The long-term failings of Ferrari are brought into sharp focus at their home Grand Prix.
The week of the Italian Grand Prix always brings with it added pressure for Ferrari, but it is an increasingly uncomfortable glare that has been trained on the team over recent months.
Not since September 20 last year have Ferrari enjoyed a race victory or a pole start, with Red Bull - now 22 points clear in the standings - having surpassed them as the main threat to Mercedes' dominance.
The announcement that Williams driver Felipe Massa would retire at the end of this season on Thursday brought Ferrari's long-term failings into even sharper focus.
The Italian outfit have not won the constructors' title since the Brazilian partnered Kimi Raikkonen in 2007 and 2008.
In the 10-year period that culminated in that 2008 triumph, Ferrari came out on top on eight occasions. A decade without a constructors' crown would mark a milestone to leave fans of the biggest name on the grid justifiably smarting.
Raikkonen's second stint with Ferrari and his current pairing with four-time world champion Sebastian Vettel have not borne the fruit many hoped it would.
The Finn has achieved just seven podium finishes in 51 Grands Prix since re-joining, while Vettel - without a win in 2016 having won three last year - had achieved double the amount of victories by this stage in his Red Bull career and was well on the way to a first drivers' crown.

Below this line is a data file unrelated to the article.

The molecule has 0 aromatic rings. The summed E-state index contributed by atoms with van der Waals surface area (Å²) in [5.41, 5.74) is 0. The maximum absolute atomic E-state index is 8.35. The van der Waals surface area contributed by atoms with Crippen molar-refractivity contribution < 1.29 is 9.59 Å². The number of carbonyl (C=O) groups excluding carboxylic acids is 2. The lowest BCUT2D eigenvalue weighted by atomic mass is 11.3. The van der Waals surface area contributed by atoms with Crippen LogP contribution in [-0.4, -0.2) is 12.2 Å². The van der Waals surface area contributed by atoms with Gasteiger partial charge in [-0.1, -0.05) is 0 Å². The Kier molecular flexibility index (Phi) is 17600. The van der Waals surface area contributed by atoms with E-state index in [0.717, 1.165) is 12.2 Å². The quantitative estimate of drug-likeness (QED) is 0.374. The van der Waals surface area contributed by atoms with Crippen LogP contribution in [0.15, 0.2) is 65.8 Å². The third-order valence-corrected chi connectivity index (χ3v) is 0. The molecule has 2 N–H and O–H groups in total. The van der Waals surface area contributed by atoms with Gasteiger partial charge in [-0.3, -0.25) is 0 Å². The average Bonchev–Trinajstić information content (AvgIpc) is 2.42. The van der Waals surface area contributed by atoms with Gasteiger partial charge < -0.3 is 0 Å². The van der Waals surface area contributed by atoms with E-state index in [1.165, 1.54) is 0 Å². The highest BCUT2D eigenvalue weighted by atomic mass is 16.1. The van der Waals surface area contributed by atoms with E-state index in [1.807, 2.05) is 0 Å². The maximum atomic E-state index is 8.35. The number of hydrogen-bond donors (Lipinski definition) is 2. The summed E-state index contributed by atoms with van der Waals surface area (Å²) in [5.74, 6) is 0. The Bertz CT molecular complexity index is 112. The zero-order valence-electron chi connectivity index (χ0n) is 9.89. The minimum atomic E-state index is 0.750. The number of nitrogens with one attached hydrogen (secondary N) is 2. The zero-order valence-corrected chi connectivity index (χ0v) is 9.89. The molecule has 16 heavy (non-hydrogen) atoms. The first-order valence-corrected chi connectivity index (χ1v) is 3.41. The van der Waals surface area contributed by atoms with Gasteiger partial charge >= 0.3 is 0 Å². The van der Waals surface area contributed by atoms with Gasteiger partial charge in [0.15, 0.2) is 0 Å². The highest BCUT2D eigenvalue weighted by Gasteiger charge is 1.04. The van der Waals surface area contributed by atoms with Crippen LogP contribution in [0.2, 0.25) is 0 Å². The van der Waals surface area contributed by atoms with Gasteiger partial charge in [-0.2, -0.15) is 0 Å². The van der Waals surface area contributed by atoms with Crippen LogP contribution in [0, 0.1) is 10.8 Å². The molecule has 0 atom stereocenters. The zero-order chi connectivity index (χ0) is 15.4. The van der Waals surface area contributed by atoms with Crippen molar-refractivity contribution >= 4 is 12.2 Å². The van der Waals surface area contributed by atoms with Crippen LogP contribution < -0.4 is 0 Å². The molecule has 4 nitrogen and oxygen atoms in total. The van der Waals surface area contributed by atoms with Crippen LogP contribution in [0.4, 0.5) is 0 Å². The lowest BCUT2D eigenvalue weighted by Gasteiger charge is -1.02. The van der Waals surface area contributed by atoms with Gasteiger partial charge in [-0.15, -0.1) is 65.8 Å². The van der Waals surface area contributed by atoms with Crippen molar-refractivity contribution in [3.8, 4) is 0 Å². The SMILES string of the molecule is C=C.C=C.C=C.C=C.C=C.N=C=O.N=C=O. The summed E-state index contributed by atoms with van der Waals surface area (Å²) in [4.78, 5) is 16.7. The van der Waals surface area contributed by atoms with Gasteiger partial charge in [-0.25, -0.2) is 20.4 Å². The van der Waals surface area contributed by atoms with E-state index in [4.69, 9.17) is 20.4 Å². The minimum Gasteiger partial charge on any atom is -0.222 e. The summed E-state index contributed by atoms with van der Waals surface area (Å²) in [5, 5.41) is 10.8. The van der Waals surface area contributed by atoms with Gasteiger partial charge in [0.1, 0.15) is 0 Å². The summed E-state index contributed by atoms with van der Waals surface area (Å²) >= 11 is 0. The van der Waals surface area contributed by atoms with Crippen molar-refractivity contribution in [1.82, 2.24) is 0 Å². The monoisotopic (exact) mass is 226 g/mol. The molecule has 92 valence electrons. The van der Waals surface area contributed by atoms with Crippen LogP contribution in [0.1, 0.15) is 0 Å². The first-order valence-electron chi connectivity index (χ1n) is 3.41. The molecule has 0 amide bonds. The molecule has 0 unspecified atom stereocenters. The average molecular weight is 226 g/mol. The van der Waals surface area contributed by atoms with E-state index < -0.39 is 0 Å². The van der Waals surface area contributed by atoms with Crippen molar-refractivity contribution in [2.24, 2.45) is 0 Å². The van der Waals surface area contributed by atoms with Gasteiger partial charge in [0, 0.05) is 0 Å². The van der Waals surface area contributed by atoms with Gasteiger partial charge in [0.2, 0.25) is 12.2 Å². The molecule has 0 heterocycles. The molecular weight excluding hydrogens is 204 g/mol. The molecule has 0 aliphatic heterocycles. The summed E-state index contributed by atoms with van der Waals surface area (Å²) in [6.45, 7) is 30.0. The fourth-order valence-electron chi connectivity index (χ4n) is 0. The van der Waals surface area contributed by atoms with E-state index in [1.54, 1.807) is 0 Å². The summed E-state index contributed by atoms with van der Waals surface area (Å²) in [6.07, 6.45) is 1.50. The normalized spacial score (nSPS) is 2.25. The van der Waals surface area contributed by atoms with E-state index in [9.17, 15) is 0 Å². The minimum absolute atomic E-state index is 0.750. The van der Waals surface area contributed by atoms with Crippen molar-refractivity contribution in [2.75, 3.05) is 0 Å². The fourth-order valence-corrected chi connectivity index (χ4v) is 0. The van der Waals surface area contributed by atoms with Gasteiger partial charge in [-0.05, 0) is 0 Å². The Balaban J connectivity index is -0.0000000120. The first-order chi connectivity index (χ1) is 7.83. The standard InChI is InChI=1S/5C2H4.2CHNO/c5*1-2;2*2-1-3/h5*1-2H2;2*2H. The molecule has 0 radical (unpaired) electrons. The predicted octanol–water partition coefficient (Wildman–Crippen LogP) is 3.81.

"The Italian Grand Prix comes at the right time," said Vettel, who finished sixth in Belgium last weekend following a turn-one incident involving Raikkonen and Max Verstappen.
"We need a little bit of a boost and support from our fans in this moment.
"Our race in Belgium last week did not unfold the way we expected, but it was very positive in terms of pace, so it looks like we have re-connected to the group ahead.
"This is the circuit where I won my first Grand Prix back in 2008 and this race means a lot to me, it's the home race for Ferrari and the support is great.
"I am very much looking forward to this weekend, I think we should have a good one, could fight for the podium and it would be a dream come true winning here with the red suit."
Vettel's assertion that Ferrari "could fight for the podium" may not be enough for a home crowd that demands success.